This is the role of a minister.

As I call each of us to be Tabitha, known by our acts of kindness, I cannot help but recognize that we are also called to be Peter.

A few months ago, I stood at the bedside of a man known for his deeds of genuine kindness and compassion, a disciple often overlooked and taken for granted much like Tabitha. I knelt beside his motionless body and prayed with all my might. I spoke to him saying, “Open your eyes, Dad.” My father, the most faithful and sincere minister I know, was not dead, but he lied in a comatose state after suffering a tragic accident and sustaining a traumatic brain injury.

In addition to my role as minister-mother, I was also now minister-daughter. Perhaps I always have been, but tragedy has a way of bringing the role of minister to the forefront. (Luckily, I also have a minister-brother with unwavering strength and faith.)

To minister to the one who has always ministered to you, to care for the one who has always taken care of you–this is hard. It requires us to wade through even more emotional baggage and fear. We can never separate ourselves from the context in which we were raised, the people and places that shaped us (the good and the bad) into the women and ministers we are today. Ministering with our contexts behind us is a different thing altogether than returning to our contexts to minister within it. Your role as minister-daughter is coming, and for many of you, it has already come. My hope is that we would be as diligent in the role of minister-daughter as we are in the role of minister-mother. I hope that we will be kind and compassionate, quick to pray, and bold enough to speak truth, hope, and restoration.

My dad did not open his eyes, at least not right away. But he did eventually, and I felt as Peter must have felt on that day long ago beside Tabitha: amazed at the power of God to bring light in the darkness and hope when all seems to lost; honored to witness first-hand God’s healing and restorative work in the world.

I don’t pretend to understand healing or our role in it. But watching God work in my dad’s mind and body on the long road to recovery, sheds new light on the story of Tabitha. To be a disciple is to live by kindness and compassion. And to be a minister is to be quick to pray, first and foremost. To be a minister is also to be a faithful conduit of God’s hope. It is to enter into the places of sorrow and remain there for a while, and when the time is right, we take a hand in ours and help her up. The same power that opened Jesus’ eyes and raised him up, the same power that flowed through Peter and into Tabitha’s lifeless body, is present with us even now. We have the ability to speak life and healing, to be the conduit of restoration, the presenter of hope in the midst of sorrow and grief.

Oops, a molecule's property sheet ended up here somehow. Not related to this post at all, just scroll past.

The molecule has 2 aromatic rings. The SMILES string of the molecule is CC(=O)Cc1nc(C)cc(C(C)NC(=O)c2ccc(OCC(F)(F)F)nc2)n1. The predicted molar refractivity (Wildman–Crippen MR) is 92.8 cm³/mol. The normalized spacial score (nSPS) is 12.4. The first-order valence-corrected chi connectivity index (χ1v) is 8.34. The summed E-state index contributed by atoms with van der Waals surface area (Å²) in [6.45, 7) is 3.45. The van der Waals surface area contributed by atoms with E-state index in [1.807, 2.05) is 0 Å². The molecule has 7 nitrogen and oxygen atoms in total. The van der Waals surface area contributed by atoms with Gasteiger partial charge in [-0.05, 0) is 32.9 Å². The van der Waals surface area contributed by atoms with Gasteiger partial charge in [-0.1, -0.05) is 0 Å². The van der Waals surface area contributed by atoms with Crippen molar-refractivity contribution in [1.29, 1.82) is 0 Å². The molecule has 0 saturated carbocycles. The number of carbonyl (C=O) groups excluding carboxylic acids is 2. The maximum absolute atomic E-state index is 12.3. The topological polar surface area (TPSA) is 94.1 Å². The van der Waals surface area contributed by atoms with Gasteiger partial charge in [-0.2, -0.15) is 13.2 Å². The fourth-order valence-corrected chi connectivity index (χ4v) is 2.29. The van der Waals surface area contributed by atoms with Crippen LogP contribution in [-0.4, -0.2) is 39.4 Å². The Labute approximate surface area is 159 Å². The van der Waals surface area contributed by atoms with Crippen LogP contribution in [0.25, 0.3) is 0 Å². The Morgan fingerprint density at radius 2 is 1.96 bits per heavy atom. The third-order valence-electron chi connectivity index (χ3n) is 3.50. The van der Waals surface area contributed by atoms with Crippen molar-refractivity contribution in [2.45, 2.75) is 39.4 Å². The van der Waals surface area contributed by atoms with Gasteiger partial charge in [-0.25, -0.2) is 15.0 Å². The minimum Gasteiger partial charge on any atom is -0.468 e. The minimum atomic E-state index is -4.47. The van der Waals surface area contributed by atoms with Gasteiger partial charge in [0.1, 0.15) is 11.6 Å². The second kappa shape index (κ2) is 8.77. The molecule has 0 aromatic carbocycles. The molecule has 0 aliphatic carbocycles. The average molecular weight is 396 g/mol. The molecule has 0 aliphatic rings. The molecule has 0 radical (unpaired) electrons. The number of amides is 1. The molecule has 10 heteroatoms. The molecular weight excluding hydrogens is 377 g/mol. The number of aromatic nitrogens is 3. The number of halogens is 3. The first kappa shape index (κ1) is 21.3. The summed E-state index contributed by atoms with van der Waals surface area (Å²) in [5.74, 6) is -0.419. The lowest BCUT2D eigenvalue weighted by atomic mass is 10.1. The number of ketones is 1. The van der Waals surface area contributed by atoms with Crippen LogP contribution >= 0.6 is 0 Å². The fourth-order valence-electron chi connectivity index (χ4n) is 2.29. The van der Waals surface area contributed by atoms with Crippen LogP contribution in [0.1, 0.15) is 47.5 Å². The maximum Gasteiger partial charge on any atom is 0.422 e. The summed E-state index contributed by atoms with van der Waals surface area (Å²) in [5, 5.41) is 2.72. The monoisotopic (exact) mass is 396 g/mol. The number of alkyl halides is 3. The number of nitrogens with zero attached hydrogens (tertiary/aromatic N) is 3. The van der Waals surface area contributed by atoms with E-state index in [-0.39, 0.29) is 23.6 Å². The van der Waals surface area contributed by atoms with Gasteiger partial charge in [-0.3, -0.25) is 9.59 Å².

So, blessings to you who are like Tabitha for the sincere kindness and genuine compassion that marks your days makes the world a holier place.

And blessings to you who are like Peter for being quick to pray and a faithful conduit of God’s healing and restorative work, helping us see the world anew.


Ashley Mangrum is a minister and mother of two living in Davidson, North Carolina with her husband, Ben. She is especially thankful right now for good conversations with her minister-father, Shelby, who continues to make a miraculous recovery. In her free time, Ashley is an aspiring artist and cupcake connoisseur.



LeAnn Gardner: The Church as Redeemed Hypocrites


Because Charleston is one of the top three destination wedding cities, I find myself officiating a good amount of weddings. If I’m really lucky, I get to engage in premarital coaching with those couples. The conversations include the “major” topics of marriage: sex, finances, communication, conflict, family relationships, and spirituality.

Most of the couples I marry tend to say the same thing: “We are spiritual, but not religious.” I have heard this phrase so much that I sigh when I hear it. When I ask couples what they mean, they usually say something along these lines: “Church people are hypocrites. We don’t think it’s necessary to be involved in church. I find God in nature and through art. I don’t need to go to church to feel connected.”